As a producer, Lenny Waronker has worked with such acts as Arlo Guthrie, Rickie Lee Jones, Randy Newman, and the Doobie Brothers. As a label executive, he helped build the Warner/Reprise label into one of the strongest and most talented rosters in the music industry, including Neil Young, Joni Mitchell, and Jimi Hendrix at various points in time.
As a boy growing up in Hollywood, Waronker led a life that was out of the ordinary, to say the least. His father Sy worked for one of the studios and the Waronkers were friends with another Hollywood family, the Newmans, which included Waronker's young playmate Randy. Lenny's father left the studios in the mid '50s to form his own label, Liberty. After releasing an instrumental composition by Randy Newman's uncle, the label began to gain momentum by signing acts such as Eddie Cochran, Bobby Vee, and the surf group Jan & Dean. At the same time, the younger Waronker and Newman were taking piano lessons and soaking up the atmosphere around Liberty Records.
Priming himself to be a record exec, Waronker entered UCLA to study business and music while acting as a gopher to Liberty's house producer Snuff Garrett in his spare time. Waronker also fostered his friend Randy Newman's budding attempt at songwriting and became the songwriter's unofficial song-plugger, helping to get Newman compositions on the B-sides of Liberty releases. After working at Liberty for several years, Waronker was hired in 1966 as an A&R man at the Mo Ostin-led Reprise Records. The move began a strong and lasting mentor/protege relationship between the elder Ostin and the enthusiastic Waronker. Bringing his friend Newman to the label, as well as songwriter/arranger Van Dyke Parks, Waronker became head of A&R at Reprise in 1971, assembling a dynamic team that included Ted Templeman, Russ Titelman, John Cale, and Jack Nitzsche.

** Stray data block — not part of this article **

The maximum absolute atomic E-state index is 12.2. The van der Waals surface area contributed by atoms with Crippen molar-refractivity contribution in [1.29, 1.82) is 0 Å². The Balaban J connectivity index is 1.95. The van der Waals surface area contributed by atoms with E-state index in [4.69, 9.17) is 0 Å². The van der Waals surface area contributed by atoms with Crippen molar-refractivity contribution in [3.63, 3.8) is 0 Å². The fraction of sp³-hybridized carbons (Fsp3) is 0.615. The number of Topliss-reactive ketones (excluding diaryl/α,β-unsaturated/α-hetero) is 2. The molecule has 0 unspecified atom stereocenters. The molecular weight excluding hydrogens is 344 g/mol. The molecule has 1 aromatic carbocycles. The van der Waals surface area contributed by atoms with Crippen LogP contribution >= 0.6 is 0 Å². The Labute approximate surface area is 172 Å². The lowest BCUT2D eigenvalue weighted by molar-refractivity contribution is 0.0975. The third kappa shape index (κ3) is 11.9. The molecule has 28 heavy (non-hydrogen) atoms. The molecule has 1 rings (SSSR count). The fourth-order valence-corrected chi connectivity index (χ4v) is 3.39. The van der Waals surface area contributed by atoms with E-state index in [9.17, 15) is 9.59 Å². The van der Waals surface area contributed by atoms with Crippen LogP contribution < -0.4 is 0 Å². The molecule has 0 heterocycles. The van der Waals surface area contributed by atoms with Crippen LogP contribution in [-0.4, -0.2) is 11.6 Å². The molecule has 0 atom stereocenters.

Waronker's influence at the label began to grow as he signed successful acts such as Little Feat, Rod Stewart, Curtis Mayfield, the Doobie Brothers, Maria Muldaur, and Rickie Lee Jones (the latter three being produced by Waronker as well). And with his creative leanings and production credits, Waronker became known as an ally for artists at a time when the industry was being bombarded by "corporate suits" who knew little and cared less about rock music. Yet, Waronker's dedication to the artists and his reputation for discussing music over business led Warner Bros and its subsidiaries such as Reprise to be viewed as a positive family atmosphere where music, not money, was still number one.
In the '80s and '90s, Waronker's role and influence grew within the Warner family, and in 1989, he assumed presidency of Warner Bros, signing Elvis Costello as his first official transaction. When longtime mentor and friend Mo Ostin left the label in 1995, Waronker was being groomed as his obvious replacement. Yet, Ostin's presence was key to both Warner's family atmosphere and Waronker's happiness at the label, and the exec resigned shortly after Ostin's departure. As of late, Waronker has resurfaced with his old friend Mo Ostin, along with Mo's son Michael, as co-head of the newly formed SKG/Dreamworks label.